A now-declas­si­fied IIA doc­u­ment labeled “Confidential—Security Infor­ma­tion” sums up the pur­pose of the project: “On the sur­face, the con­fer­ence looks like an exer­cise in pure learn­ing. This in effect is the impres­sion desired.” The true goal, the memo notes, was to “bring togeth­er per­sons exert­ing great influ­ence in for­mu­lat­ing Mus­lim opin­ion in fields such as edu­ca­tion, sci­ence, law and phi­los­o­phy and inevitably, there­fore, on pol­i­tics…. Among the var­i­ous results expect­ed from the col­lo­qui­um are the impe­tus and direc­tion that may be giv­en to the Renais­sance move­ment with­in Islam itself.” At the time, the Unit­ed States was just begin­ning to feel its way around the Mid­dle East, and Amer­i­can ori­en­tal­ists and aca­d­e­mics were debat­ing the extent to which polit­i­cal Islam might serve as a tool for Amer­i­can influ­ence in the region.

For an orga­ni­za­tion estab­lished as a secret soci­ety, with a para­mil­i­tary arm that was respon­si­ble for assas­si­na­tions and vio­lence, to be char­ac­ter­ized as a har­bin­ger of a rebirth of Islam may seem odd. But such a view was entire­ly in char­ac­ter with U.S. pol­i­cy at a time when vir­tu­al­ly any­one who opposed com­mu­nism was viewed as a poten­tial ally. When­ev­er I inter­viewed CIA and State Depart­ment offi­cials who served in the Mid­dle East between World War II and the fall of the Sovi­et Union, they would repeat, almost like a cat­e­chism, that Islam was seen as a bar­ri­er both to Sovi­et expan­sion and to the spread of Marx­ist ide­ol­o­gy among the mass­es. “We thought of Islam as a coun­ter­weight to com­mu­nism,” says Tal­cott Seelye, an Amer­i­can diplo­mat who, while serv­ing in Jor­dan in the ear­ly 1950s, paid a vis­it to Said Ramadan. “We saw it as a mod­er­ate force, and a pos­i­tive one.” Indeed, adds Her­mann Eilts, anoth­er vet­er­an U.S. diplo­mat who was sta­tioned in Sau­di Ara­bia in the late ’40s, Amer­i­can offi­cials in Cairo had “reg­u­lar meet­ings” with Ramadan’s then-boss, Mus­lim Broth­er­hood leader Has­san al-Ban­na, “and found him per­fect­ly empa­thet­ic.”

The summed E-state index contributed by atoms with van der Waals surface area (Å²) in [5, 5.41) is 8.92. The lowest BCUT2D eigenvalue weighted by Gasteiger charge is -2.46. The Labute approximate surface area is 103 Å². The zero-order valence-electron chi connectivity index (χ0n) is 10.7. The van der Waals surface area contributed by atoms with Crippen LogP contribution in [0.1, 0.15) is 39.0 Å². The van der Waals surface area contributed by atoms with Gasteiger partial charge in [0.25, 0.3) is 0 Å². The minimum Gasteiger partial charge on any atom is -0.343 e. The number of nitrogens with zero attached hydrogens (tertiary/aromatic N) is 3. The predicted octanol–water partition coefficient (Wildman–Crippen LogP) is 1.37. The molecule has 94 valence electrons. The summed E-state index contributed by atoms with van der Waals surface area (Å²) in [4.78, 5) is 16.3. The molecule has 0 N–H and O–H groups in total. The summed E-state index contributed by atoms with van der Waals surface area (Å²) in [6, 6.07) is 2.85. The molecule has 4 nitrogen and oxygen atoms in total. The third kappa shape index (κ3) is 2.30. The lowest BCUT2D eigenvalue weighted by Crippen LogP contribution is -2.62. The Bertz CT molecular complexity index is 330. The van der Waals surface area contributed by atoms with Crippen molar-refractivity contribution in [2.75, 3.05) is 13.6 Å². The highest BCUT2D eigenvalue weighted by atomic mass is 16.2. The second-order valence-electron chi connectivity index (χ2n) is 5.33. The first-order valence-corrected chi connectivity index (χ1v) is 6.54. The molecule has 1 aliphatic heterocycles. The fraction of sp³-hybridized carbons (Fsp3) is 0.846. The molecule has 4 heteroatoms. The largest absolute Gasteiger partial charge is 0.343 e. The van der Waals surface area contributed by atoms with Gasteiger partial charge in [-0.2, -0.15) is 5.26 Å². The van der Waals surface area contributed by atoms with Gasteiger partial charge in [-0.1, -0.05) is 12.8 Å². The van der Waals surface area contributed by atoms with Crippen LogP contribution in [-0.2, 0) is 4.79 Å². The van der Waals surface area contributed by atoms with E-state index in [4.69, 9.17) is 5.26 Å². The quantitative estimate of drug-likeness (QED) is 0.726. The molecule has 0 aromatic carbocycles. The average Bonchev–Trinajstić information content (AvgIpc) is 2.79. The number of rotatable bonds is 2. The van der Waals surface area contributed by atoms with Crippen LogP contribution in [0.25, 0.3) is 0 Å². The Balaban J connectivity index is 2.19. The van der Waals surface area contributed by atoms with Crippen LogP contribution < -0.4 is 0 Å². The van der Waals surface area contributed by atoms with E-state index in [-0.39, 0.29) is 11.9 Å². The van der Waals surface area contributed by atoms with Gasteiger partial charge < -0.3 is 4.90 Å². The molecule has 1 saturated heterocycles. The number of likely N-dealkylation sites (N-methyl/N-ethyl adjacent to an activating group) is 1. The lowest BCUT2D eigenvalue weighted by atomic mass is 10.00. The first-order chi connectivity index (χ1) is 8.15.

Over the four decades after Ramadan’s vis­it to the Oval Office, the Mus­lim Broth­er­hood would become the orga­ni­za­tion­al spon­sor for gen­er­a­tion after gen­er­a­tion of Islamist groups from Sau­di Ara­bia to Syr­ia, Gene­va to Lahore—and Ramadan, its chief inter­na­tion­al orga­niz­er, would turn up, Zeliglike, as an oper­a­tive in vir­tu­al­ly every man­i­fes­ta­tion of rad­i­cal polit­i­cal Islam. The hard­core Islamists of Pak­istan (see “Among the Allies,” page 44), whose acolytes cre­at­ed the Tal­iban in Afghanistan and who have pro­vid­ed suc­cor to Al Qae­da since the 1990s, mod­eled their orga­ni­za­tion on the Broth­er­hood. The regime of the aya­tol­lahs in Iran grew out of a secret soci­ety called the Devo­tees of Islam, a Broth­er­hood affil­i­ate whose leader in the 1950s was the men­tor of Aya­tol­lah Ruhol­lah Khome­i­ni. Hamas, the Pales­tin­ian ter­ror­ist orga­ni­za­tion, began as an offi­cial branch of the Mus­lim Broth­er­hood. The rad­i­cal-right Egypt­ian Islam­ic Jihad and allied groups, whose mem­bers assas­si­nat­ed Pres­i­dent Anwar Sadat of Egypt in 1981 and which merged with Osama bin Laden’s Al Qae­da in the 1990s, grew out of the Broth­er­hood in the 1970s. And some of the Afghan lead­ers who spear­head­ed the anti-Sovi­et jihad that was run by the CIA in the 1980s, and who helped bin Laden build the net­work of “Arab Afghans” that was Al Qaeda’s fore­run­ner, were Broth­er­hood mem­bers.